Late 2008 I created my first Android application (fIRC) after obtaining the T-Mobile G1. The project was an early attempt to master the Java programming language and also a way for me to learn more about the Android mobile platform.
Since the Android Market was still young in 2008, my chat application fIRC became a success. While internet group chat isn’t something new, chatting on your smartphone in real time to other people was. People loved using fIRC because it was easy to join the chatroom for some small talk (By default fIRC connects the chatroom #android-chat on Freenode).
The reviews back in 2009 were pretty favorable, but went downhill after new Android devices were released onto the market. One of the (beginners) mistakes I made when creating fIRC, was that I designed the app specifically for one device, the device I owned: The T-Mobile G1. This means that it was created for devices that had a hardware keyboard, a 480×320 resolution display that was used in landscape mode.
On new devices (let’s say Android 2.x or newer) fIRC didn’t behave that well. UI elements weren’t aligned properly and the bundled resources were only meant to be used on low or medium DPI displays, so on those new devices fIRC looked quite horrible.
As the old chat code turned into a code spaghetti while trying to fix the problems, I decided to rewrite the app from scratch. I did most of the core last summer and some of the UI during fall. The newly rewritten UI of fIRC now scales properly on any phone or tablet device.
The main new features:
(1) Profile wizard
IRC is not that common these days, one of the complaints of the previous version was that nobody knew how to connect to a different server and how to enter multiple chat rooms (or actually so called “channels”). In order to address this problem, I’ve made a profile wizard, that helps you out by providing some quick settings and a list of commonly used IRC servers (such as DALnet, EFnet and Freenode).
More advanced users requested muti-server supprot because they often like to join multiple irc servers. This new version allows you to do that. Simply create one profile per server, hit the menu button and choose “Connect all profiles” to connect.
(3) Fast channel switching
No need to dive into the menu anymore to switch channels, just use a swipe motion (left/right) to switch between chat rooms.
(4) Fully customizable chat
fIRC now allows you to customize the incoming messages and color them in the way you want. You decide which font, font size, background color and text color you want to user per message type.
(5) File transfer support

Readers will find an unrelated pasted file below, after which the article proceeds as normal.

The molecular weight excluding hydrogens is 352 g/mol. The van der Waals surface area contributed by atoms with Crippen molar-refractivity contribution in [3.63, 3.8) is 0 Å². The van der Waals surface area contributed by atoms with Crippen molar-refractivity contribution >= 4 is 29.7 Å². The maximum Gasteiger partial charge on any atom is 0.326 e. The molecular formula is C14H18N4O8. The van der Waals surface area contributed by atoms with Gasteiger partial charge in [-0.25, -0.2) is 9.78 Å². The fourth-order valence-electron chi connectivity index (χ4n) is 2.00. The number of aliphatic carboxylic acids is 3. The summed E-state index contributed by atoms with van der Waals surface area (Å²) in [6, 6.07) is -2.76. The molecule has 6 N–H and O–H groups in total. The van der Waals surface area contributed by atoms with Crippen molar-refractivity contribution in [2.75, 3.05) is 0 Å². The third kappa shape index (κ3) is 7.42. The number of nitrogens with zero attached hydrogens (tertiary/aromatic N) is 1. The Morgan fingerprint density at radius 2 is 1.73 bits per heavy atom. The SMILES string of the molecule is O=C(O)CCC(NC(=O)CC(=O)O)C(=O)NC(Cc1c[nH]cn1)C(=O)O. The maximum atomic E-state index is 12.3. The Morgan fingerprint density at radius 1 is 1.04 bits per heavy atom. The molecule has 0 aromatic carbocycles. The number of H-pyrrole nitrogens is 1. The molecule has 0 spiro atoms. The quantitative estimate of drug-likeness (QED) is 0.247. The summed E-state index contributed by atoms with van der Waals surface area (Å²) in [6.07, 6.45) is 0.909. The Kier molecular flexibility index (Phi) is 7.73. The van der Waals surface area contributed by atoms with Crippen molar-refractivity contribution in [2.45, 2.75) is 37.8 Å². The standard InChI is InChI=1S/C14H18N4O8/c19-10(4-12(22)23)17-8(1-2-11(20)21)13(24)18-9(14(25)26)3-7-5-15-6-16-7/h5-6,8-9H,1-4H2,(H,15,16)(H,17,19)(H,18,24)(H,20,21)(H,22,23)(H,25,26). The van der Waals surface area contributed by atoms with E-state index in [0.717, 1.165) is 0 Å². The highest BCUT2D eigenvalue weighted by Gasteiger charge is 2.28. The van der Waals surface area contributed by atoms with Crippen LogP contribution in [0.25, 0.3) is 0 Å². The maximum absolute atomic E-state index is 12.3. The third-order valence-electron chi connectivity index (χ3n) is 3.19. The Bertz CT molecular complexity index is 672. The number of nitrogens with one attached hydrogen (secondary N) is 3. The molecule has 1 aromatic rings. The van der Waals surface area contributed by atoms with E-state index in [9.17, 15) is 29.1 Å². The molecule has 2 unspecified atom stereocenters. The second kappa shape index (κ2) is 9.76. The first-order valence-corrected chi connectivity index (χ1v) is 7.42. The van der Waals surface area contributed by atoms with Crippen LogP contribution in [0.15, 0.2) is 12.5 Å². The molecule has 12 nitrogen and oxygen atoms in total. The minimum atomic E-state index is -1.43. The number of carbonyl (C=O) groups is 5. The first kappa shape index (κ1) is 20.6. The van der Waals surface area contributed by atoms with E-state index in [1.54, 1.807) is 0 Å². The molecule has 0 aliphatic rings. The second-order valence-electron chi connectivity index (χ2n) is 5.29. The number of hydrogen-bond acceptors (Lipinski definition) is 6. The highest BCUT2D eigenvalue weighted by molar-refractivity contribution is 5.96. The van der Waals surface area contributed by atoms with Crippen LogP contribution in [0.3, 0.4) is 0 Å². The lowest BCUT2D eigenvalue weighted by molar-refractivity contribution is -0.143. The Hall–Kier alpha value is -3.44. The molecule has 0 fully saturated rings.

A unique feature on Android IRC apps: fIRC supports DCC file transfers (3G and WiFi). Currently only DCC receive is implemented.
(6) Store chat logs
fIRC allows you to store your chat logs on your SD card for future reading.
Porting to the BlackBerry Playbook
I wasn’t aware that the BlackBerry Playbook had some kind of emulation layer to run Android apps, so after watching the video below, I decided to give it a shot. I mean, how hard could it possibly be?
Basically you will have to sign up as a vendor on this site: https://appworld.blackberry.com/isvportal/ . RIM will sent you an e-mail (took about a day here) with the request to provide some documents proving you are a company. Fortunately I still had a copy from the Chamber of Commerce that I could use.
While waiting for RIM to approve your account, you should request a code signing key. You will need this key to sign your app later on. After you’re done with that, open up Eclipse and install BlackBerry Plug-in for Android Development Tools.
Since fIRC doesn’t use any of the advanced features of the Android SDK or Android NDK (not supported), the only things I had to do were:
- Convert the Android project by adding a “blackberry nature”
- Remove the Android references in the app (CTRL-F “Android”)
- Resized the application icon to 86×86 pixels
- Test the app in the simulator
From the list above, I’d say that testing the app on the simulator was the most time consuming. Blackberry provides a “BlackBerry Tablet Simulator”, but it is actually a virtual drive image with the Playbook software pre-loaded that you can run in VMWare Player.
If you thought the Android emulator was already slow compared to the iOS simulator, think again. Booting up the Playbook takes quite a bit (it feels like booting a desktop OS), and the interaction with the mouse feels a bit sluggish. After the Tablet OS is fully booted, its time to put it in development mode. This allows you to connect to the simulator from Eclipse. Recompiling the Android project and installing it into the simulator feels almost the same as using the Android emulator. Just hit the play button.
Unfortunately the Playbook simulator isn’t all that great for testing your converted BlackBerry apps. In my case the screen flickering was really bad and fonts were blurred (Native BB apps were alright though). Reading the BlackBerry Dev forums, it seem to be an issue with the simulator, so hopefully it looks good on the real device.
The only real trouble I had was signing the app itself to prepare it for the BlackBerry App World. I was following the steps from the Youtube video above. However, BB changed the names of the dropdown menus in Eclipse. Fortunately the documents describe how to do this properly: Sign your app.
For me porting fIRC to the BlackBerry platform seemed to be a quite painless experience. However, I would advice you to test apps thoroughly on the Android Emulator and when you’re ready for release, test it out on a real Playbook instead of the simulator. That would probably give you a much smoother workflow.
For me that will hopefully soon be possible. Last week I received an e-mail from RIM that my application was accepted to the BlackBerry App World and that I would receive a free Playbook soon .